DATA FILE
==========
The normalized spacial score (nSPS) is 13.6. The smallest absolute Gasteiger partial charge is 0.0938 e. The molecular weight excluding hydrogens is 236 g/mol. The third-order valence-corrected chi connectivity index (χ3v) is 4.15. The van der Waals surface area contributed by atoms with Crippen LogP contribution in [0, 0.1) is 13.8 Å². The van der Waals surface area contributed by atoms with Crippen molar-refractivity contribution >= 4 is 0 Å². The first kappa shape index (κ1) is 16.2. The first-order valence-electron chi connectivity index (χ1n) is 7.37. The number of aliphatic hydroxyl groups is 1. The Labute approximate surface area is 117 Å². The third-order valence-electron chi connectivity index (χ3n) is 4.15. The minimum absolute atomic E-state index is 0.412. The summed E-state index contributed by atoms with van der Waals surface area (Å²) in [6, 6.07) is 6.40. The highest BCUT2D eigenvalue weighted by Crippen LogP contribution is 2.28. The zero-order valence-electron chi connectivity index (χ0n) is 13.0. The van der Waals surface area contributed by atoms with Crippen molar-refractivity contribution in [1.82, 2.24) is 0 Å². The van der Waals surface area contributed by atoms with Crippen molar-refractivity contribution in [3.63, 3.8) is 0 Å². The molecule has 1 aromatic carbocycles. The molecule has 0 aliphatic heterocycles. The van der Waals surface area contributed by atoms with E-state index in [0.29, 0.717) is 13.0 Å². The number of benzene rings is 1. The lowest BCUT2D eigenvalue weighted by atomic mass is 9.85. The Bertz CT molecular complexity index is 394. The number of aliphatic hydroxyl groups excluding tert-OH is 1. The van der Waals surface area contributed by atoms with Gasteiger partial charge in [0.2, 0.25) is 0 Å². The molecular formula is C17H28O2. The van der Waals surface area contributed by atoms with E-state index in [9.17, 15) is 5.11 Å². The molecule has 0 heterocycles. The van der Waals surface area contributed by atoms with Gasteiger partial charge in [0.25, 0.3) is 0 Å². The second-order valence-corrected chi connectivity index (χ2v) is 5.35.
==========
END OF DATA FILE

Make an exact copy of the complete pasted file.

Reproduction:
The normalized spacial score (nSPS) is 13.6. The smallest absolute Gasteiger partial charge is 0.0938 e. The molecular weight excluding hydrogens is 236 g/mol. The third-order valence-corrected chi connectivity index (χ3v) is 4.15. The van der Waals surface area contributed by atoms with Crippen LogP contribution in [0, 0.1) is 13.8 Å². The van der Waals surface area contributed by atoms with Crippen molar-refractivity contribution >= 4 is 0 Å². The first kappa shape index (κ1) is 16.2. The first-order valence-electron chi connectivity index (χ1n) is 7.37. The number of aliphatic hydroxyl groups is 1. The Labute approximate surface area is 117 Å². The third-order valence-electron chi connectivity index (χ3n) is 4.15. The minimum absolute atomic E-state index is 0.412. The summed E-state index contributed by atoms with van der Waals surface area (Å²) in [6, 6.07) is 6.40. The highest BCUT2D eigenvalue weighted by Crippen LogP contribution is 2.28. The zero-order valence-electron chi connectivity index (χ0n) is 13.0. The van der Waals surface area contributed by atoms with Crippen molar-refractivity contribution in [1.82, 2.24) is 0 Å². The van der Waals surface area contributed by atoms with Crippen molar-refractivity contribution in [3.63, 3.8) is 0 Å². The molecule has 1 aromatic carbocycles. The molecule has 0 aliphatic heterocycles. The van der Waals surface area contributed by atoms with E-state index in [0.29, 0.717) is 13.0 Å². The number of benzene rings is 1. The lowest BCUT2D eigenvalue weighted by atomic mass is 9.85. The Bertz CT molecular complexity index is 394. The number of aliphatic hydroxyl groups excluding tert-OH is 1. The van der Waals surface area contributed by atoms with Gasteiger partial charge in [0.2, 0.25) is 0 Å². The molecular formula is C17H28O2. The van der Waals surface area contributed by atoms with E-state index in [9.17, 15) is 5.11 Å². The molecule has 0 heterocycles. The van der Waals surface area contributed by atoms with Gasteiger partial charge in [0.25, 0.3) is 0 Å². The second-order valence-corrected chi connectivity index (χ2v) is 5.35.